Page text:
ST. CHARLES, Mo. – At Orchard Farm Middle School, when looking for a history or math class you might stumble upon something very different.
"It's called Innovation and Technology," explained teacher Eleanna Liscombe as a drone flies over her head.
Here, instead of textbooks, kids are leafing through the pages of their imaginations.
"They're not only encouraged to push their limits. They're required to," Liscombe said.
Two 13-year-olds, Tommy Dulle and Josh Butler, said they always look forward to this class because it gives them the chance to both geek-out and help out.
"Help the world, help yourself, help other people," Dulle said.
And it turns out, one of those people Tommy and Josh could help was just a short drone flight away.
Natalie Baker is a second grader at Discovery Elementary.
By all accounts, this 7-year-old is bright, bold and big-hearted. She also has a congenital disability.
"So she faces a lot of challenges throughout her day with her school," explained her occupational therapist Kaitlin Bethel.
When your muscles don't work right, even lunchtime can be a tough time.
Bethel came to what you could call a fork in the road, after fashioning some sticky tape to a plastic spoon.
But then she decided to visit the Innovation class.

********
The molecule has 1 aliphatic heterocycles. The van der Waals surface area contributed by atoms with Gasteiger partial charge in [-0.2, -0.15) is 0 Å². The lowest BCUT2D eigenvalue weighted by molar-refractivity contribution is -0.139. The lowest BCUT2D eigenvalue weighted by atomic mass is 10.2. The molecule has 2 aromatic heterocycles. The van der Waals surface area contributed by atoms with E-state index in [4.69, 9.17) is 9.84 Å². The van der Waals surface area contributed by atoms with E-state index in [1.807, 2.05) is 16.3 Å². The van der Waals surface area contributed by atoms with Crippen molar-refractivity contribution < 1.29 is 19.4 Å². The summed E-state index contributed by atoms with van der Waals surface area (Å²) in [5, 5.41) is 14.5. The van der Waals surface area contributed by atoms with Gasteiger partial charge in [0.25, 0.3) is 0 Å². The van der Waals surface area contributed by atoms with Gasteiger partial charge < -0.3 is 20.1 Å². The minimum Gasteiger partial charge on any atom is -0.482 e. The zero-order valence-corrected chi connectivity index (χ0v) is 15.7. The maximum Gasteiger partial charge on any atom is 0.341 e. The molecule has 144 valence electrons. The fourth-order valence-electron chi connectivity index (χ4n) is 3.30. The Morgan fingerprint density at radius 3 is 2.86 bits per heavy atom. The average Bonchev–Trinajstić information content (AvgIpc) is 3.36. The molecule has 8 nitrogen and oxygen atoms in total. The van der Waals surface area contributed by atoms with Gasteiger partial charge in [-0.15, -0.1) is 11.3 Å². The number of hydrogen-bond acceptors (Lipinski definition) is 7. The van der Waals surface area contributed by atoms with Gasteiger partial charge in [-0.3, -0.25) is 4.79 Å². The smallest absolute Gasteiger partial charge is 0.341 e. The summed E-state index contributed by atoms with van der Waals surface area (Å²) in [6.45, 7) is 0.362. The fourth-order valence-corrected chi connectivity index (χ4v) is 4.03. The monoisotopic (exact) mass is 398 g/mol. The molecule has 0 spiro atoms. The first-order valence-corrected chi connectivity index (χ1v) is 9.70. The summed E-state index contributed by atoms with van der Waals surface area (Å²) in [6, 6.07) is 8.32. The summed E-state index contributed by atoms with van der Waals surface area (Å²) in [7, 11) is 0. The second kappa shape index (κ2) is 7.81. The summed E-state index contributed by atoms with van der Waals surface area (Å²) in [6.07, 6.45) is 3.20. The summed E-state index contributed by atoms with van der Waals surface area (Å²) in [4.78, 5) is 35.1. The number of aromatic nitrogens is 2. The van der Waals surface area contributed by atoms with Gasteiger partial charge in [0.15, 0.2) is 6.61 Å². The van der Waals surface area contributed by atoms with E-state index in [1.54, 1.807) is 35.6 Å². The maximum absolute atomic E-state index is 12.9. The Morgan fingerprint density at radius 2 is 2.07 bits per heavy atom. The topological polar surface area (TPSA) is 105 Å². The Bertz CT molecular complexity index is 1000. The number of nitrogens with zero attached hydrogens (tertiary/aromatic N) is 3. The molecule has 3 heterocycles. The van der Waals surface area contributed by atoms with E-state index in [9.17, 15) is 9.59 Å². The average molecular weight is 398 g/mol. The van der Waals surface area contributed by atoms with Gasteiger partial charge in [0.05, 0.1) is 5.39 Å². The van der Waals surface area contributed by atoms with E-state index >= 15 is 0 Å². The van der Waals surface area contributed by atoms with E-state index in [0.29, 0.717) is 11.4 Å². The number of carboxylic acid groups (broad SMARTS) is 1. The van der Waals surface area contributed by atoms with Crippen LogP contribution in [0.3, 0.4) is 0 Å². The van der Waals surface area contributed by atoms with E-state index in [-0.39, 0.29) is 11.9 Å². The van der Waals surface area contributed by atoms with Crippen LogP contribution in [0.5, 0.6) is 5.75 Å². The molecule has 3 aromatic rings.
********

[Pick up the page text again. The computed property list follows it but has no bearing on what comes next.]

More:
Once the boys heard about Natalie and the curved spoon, some new ideas began to take shape.
Using some special software, they started designing a prototype.
"It had to be at a certain angle and it had to be attached to something on her arm, said Josh Butler.
After a few weeks using new technology and an old technique called trial and error, the boys were ready to print out their findings.
On the classroom's new 3d printer.
Now keep in mind, Josh and Tommy were helping someone they had never met.
And then they did.
Strangers becoming friends with help from a plastic cuff and swivel spoon. Imagination becoming creation.
"I liked it because they made that stuff for me," Natalie told us.
Of course after making this prototype, it's back to work to make it better.
"I think it's amazing that these kids are able to pick up this technology and kind of make these things," Ms. Bethel said.
Neither Josh nor Tommy know exactly what they want to be when they grow up. But while they don't know the occupation, the do know the direction.
"Yeah, pretty much help other people, "said Josh.
"It actually makes me feel really good, "Tommy added.
Two boys leaving an imprint by using a spoonful of technology and generosity.